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Re: whose watchin the watchers -- I GOT THE EXPLANATIONS OKAY

At 04:19 PM 11/05/95, Stephen Whitaker wrote:
>The following is an exerpt is from Jim Warren's listserv, GovAccess 183.
>Are there folks on this list who have insights or definitive information on
>this topic?
>Are there ways for someone with access to modify router tables to constantly
>create alternate paths at other routers which would serve to end-around any
>such snoops?
>Is Someone Already Watching All International Net Traffic?
>The following is the transcript of an actual communications trace that a
>friend ran, while I was sitting next to him, watching -- reprinted here
>with his permission.
>He did a "traceroute" of two messages that he sent from his machine in
>Switzerland ...


I've received ample explanations/corrections to my naive paranoia.

The following will be posted in GovAccess.184, within an hour or two.

Many thanks.

Jim Warren, GovAccess list-owner/editor ([email protected])
Advocate & columnist, MicroTimes, Government Technology, BoardWatch, etc.
345 Swett Rd., Woodside CA 94062; voice/415-851-7075; fax/<# upon request>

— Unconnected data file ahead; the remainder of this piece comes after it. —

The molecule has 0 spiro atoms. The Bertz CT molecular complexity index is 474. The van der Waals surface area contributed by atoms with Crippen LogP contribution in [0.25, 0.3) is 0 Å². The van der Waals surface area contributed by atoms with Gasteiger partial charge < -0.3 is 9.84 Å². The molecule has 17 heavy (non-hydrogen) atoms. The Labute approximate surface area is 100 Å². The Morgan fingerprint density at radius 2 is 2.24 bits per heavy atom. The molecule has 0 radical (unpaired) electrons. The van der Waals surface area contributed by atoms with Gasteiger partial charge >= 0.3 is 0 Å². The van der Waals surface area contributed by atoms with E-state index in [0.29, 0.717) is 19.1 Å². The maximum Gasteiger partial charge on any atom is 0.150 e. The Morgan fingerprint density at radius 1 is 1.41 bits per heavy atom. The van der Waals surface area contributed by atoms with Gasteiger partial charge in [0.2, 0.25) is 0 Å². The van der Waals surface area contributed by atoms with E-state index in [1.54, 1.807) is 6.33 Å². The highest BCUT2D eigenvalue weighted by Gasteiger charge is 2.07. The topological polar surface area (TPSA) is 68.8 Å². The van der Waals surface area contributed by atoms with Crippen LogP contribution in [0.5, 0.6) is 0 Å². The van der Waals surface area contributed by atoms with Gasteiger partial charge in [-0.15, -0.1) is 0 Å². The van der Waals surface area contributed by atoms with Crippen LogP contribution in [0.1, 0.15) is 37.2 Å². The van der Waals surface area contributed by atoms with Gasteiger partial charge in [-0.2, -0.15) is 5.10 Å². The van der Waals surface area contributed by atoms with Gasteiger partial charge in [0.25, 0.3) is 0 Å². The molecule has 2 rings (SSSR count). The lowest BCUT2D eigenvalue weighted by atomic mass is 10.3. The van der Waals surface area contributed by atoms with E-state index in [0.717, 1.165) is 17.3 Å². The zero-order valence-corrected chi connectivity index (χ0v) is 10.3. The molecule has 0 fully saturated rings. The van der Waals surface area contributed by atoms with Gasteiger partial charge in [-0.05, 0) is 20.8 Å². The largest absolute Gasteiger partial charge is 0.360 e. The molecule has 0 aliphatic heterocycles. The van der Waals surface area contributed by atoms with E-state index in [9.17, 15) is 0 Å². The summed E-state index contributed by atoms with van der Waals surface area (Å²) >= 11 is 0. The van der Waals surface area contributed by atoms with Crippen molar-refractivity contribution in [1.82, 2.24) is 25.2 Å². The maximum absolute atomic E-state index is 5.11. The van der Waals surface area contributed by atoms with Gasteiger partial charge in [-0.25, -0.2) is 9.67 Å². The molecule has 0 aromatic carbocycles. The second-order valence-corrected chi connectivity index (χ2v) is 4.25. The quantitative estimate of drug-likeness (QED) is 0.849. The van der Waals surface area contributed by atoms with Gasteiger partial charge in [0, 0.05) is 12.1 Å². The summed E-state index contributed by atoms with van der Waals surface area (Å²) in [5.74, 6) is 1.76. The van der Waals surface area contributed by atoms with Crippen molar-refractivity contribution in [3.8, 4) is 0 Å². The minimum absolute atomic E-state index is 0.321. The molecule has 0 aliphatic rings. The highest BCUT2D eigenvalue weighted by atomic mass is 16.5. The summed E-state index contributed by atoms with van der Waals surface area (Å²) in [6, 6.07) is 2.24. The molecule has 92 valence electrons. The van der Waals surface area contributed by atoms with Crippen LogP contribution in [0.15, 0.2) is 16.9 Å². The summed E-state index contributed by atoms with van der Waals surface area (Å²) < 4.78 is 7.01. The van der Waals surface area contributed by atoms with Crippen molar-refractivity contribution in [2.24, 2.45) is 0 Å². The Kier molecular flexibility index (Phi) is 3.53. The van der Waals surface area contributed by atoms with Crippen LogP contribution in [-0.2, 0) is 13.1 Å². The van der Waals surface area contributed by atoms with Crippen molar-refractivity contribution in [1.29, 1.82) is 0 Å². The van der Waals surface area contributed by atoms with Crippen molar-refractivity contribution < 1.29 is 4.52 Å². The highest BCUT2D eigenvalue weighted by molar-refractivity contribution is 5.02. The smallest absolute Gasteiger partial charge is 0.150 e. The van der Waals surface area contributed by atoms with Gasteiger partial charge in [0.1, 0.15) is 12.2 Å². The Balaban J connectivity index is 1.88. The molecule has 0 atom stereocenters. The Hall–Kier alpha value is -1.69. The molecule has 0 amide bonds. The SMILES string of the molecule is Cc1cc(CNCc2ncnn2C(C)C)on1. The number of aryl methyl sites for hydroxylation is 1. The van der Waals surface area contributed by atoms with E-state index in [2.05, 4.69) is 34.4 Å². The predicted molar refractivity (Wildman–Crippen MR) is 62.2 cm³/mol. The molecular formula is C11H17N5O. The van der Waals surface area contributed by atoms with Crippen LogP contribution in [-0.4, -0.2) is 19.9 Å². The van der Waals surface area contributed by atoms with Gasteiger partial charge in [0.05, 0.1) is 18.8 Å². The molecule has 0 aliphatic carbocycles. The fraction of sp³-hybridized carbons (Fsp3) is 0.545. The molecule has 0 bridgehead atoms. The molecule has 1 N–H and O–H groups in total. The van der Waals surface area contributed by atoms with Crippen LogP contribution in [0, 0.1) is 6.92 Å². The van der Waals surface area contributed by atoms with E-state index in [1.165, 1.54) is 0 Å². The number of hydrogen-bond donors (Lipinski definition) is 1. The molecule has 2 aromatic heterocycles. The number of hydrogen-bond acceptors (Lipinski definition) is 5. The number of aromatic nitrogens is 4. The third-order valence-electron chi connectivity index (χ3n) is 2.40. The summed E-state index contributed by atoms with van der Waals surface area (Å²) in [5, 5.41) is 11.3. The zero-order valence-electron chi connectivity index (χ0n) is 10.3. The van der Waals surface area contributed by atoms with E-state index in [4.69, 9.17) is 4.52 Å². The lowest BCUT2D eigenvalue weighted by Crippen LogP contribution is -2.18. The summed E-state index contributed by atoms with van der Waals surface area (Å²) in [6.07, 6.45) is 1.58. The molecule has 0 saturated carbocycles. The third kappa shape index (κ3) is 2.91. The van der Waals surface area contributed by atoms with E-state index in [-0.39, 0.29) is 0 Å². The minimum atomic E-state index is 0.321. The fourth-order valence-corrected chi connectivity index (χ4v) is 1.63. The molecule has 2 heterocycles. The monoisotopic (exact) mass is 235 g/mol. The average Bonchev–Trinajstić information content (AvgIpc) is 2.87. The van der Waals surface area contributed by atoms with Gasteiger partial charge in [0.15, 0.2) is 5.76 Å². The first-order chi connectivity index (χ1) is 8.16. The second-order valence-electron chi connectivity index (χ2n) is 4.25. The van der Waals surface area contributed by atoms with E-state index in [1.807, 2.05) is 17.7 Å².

[puffery:  John Dvorak Lifetime Achievement Award (1995); James Madison
Freedom-of-Information Award, Soc. of Professional Journalists - Nor.Cal.
(1994); Hugh Hefner First-Amendment Award, Playboy Foundation (1994);
Pioneer Award, Electronic Frontier Foundation (its first year, 1992);
founded the Computers, Freedom & Privacy confs, InfoWorld; blah blah blah :-).]


GovAccess is a list distributing irregular info & advocacy regarding
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===this will be posted in GovAccess.184===

Enlightenment Regarding European Net Traffic Flowing Through Numbered Sites

If I'm gonna let my net-surveillance paranoias burn brightly, I better
learn more about the technology.  Which is to say, I goofed:

In #183, yesterday eve, I flamed forth about how a friend traced his
messages from Switzerland to San Jose CA and to Israel -- and discovered
that they "went through an unnamed site -- and then a